After a four-year hiatus from the enterprise routing market, Nortel Networks Corp. today jumped back in with its proposed $99.5 million acquisition of Tasman Networks Inc.
The Brampton, Canada, company says it hopes to fill in missing pieces of its end-to-end converged networks story with Tasman, an eight-year-old router company that markets high performance routers primarily through VAR, telephone company and service provider partners.
“For 2006 its critical we complete our convergence-ready network offering. We have the Bay RS portfolio, but it is not being actively developed. We needed something faster than what we could develop internally,” said Peter Cellarius, business leader for routing, security and wireless at Nortel in Santa Clara, Calif.
Nortel was slow to recognize the need to provide a viable alternative to Cisco Systems Inc. routers for the enterprise, after it slashed its Bay RS router budget in 2002 and allowed it to languish in the market. The Tasman acquisition, expected to close in the first quarter of 2006, fills that gap.
“Over the last few years, Juniper [Networks Inc.] launched an enterprise router, 3Com [Corp.] launched a couple of routers, but there really isnt a clear No. 2 router vendor [after Cisco]. If youre going to pitch the end-to-end message, they had to do something,” said Zeus Kerravala, vice president of infrastructure and security research at Yankee Group Research Inc. in Boston.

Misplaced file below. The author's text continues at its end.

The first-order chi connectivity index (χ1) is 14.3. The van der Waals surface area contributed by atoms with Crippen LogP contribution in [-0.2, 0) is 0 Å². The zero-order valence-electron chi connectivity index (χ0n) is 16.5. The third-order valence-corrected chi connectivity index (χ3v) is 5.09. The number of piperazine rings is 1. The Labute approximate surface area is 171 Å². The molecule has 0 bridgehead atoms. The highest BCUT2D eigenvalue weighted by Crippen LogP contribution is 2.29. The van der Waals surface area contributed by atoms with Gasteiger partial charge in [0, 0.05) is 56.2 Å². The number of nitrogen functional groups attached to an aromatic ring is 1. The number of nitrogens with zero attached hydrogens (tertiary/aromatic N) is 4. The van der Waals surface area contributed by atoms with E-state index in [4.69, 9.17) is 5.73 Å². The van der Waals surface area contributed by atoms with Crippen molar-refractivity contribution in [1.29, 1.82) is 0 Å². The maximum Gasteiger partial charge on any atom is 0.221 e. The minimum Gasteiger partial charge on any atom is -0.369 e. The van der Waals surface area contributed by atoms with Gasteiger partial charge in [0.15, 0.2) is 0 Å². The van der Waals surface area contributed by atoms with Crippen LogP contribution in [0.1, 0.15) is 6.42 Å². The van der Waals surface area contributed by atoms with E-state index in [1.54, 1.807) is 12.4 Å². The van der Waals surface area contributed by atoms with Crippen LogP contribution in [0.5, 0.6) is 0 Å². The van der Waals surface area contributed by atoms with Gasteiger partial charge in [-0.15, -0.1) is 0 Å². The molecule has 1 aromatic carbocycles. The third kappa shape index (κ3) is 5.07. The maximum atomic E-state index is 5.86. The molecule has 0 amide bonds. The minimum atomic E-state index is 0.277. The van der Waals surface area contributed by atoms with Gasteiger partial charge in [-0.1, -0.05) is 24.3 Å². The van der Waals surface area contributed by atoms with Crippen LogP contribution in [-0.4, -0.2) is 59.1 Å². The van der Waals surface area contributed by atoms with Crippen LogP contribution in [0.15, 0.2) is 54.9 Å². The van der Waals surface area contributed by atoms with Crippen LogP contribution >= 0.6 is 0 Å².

Tasmans routers for small and medium branch offices provide routing and multicast services, and they are known to perform well in handling small packets—key for VOIP (voice over IP), according to Cellarius, who said the routers will bring greater security for voice and data applications than what is available in existing Bay RS branch office routers.
Tasman had under development an IDS/IPS (intrusion detection system/intrusion prevention system) for its branch office routers for much of 2005. It should be available in the second quarter of 2006, Cellarius said.
Tasman routers, designed for higher performance and lower TCO (Total Cost of Ownership), will become a part of the Nortel Secure Router family for small and midsized branch offices. The line provides routing and multicast services, and it can run multiple services such as voice, VPNs, firewalls and QOS (quality of service.)
With the Tasman additions, the line is intended to provide an alternative to Cisco Systems Inc.s Integrated Services Routers. “They have many of the same capabilities that ISRs do, but they are faster at processing smaller packets,” Cellarius said.
“What I think a lot of companies are looking for is a multipurpose LAN device like Ciscos ISR. This is a relatively small deal. It wont turn Nortel around, but it does give them a legitimate end-to-end WAN play,” Kerravala said.
The deal may also signal the sleeping giants intent to compete more aggressively in the enterprise networking arena than it has in the past several years.